are to be stored. For example, for each contact we may want to store obvious
things such as last-name, first-name, title, position in company, and less obvious
things such as whether they are a present employee of the company or a past
employee. If these details are not known at the start it is less critical. They
can be filled in later. What is critical is that the tables and their
relationships are understood early on.
The chances are that you will already have a system of some sort in place,
perhaps paper-based or an existing database. If you need to transfer data from a
previous database into the new database then the format of the data and the
process for transferring it will need to be defined. The transfer may be done in
two stages, once at the start of the project (to get realistic quantities of
real data) and once at the end (to transfer across the latest live data). Some
help from the existing database designer may be required.
Existing data may constrain data in the new database. For example, if order
numbers have the form PO/ABC/1234/1999, then the new database may be required to
continue this format.
Database reports may be one of the last things to be considered when writing the
requirements specification, probably because they are standalone objects which
simply extract data from the database and therefore cannot upset its overall
If possible, the requirements specification should describe the data to be
shown in each report, plus the methods available to the user to apply filters
(e.g. to define a date range, or a geographical area). Otherwise, as a minimum,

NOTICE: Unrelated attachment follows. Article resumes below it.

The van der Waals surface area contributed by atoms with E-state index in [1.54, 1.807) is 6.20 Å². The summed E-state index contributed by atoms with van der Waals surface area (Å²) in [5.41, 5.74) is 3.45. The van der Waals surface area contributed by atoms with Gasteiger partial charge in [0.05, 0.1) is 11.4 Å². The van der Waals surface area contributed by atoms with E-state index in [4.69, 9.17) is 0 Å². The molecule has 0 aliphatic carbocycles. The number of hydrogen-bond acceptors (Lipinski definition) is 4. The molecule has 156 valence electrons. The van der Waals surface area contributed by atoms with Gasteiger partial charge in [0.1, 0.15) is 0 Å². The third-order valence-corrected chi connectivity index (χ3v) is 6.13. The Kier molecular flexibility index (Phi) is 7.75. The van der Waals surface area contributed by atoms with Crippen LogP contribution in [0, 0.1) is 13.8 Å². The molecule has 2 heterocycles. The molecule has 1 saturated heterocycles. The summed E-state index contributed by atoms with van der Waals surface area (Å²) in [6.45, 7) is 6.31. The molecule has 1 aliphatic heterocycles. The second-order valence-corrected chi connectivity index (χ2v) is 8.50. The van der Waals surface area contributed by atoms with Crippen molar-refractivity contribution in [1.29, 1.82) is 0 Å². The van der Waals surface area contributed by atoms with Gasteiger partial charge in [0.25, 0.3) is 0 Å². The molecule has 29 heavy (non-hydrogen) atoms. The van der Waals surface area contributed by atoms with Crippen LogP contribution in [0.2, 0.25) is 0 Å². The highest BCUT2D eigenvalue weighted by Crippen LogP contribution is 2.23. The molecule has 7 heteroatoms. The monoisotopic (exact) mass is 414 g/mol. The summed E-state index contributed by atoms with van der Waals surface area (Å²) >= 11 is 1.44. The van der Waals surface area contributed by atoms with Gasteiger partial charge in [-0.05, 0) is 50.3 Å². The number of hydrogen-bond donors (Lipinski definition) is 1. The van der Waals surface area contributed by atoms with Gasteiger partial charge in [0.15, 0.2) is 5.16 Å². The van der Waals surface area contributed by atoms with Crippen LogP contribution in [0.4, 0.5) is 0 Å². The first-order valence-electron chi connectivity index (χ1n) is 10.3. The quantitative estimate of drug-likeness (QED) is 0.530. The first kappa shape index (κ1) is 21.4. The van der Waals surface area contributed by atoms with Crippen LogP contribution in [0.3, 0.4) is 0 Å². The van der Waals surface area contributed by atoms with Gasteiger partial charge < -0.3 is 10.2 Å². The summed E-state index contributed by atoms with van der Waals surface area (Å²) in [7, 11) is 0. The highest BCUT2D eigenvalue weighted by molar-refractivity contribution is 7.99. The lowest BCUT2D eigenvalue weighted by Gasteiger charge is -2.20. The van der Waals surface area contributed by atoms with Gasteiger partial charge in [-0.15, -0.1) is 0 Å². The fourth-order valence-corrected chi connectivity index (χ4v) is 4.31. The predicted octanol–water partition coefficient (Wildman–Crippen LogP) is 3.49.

the specification should say how many reports will be designed in total.
Your database may be simply a repository of data to be entered and retrieved.
However, many databases also process or analyse the data. Access is particularly
strong in this area, with its excellent object-oriented Visual Basic programming
environment. Examples might be:
- Batch updates of all records in a table. For example, to mark all contacts
who have been sent a mail-merge letter
- Calculation of the labour and material costs at
each level in a bill of materials system
- Execution of algorithms for physically locating delegates at a conference
- Complex validation of input data
- How many users in total?
- How many concurrent users?
- The network speed and available bandwidth?
- The minimum specification of the client hardware. e.g. 266Mhz Pentium II
with 64Mb of RAM
- The specification of the server (back-end) hardware
- The likely initial size of the main tables and the growth per annum,
measured in 1000's of records
An operational Access database usually requires less administration
than a client-server system. However, it will require
attention from time to time. You may decide to appoint someone in house to
perform these tasks. It is useful to define up-front how the following will be handled:
- Database backups
- User training and support
- Compact and repair procedures should the database be corrupted
- Installation of the application on new client machines
- Addition and deletion of logins; password reset
- Installation of database upgrades on client machines
- Feedback of error logs and problems via email or phone
The Requirements Specification should detail what will be delivered.
As well as the operational database (front-end and back-end) it may also include a help system,
user documentation, release notes, validation results, source code, training, support,
If there are hard deadlines to be met then these should appear in the
requirements. There may also be times when access to your site, people or
networks is not possible and these should appear as constraints.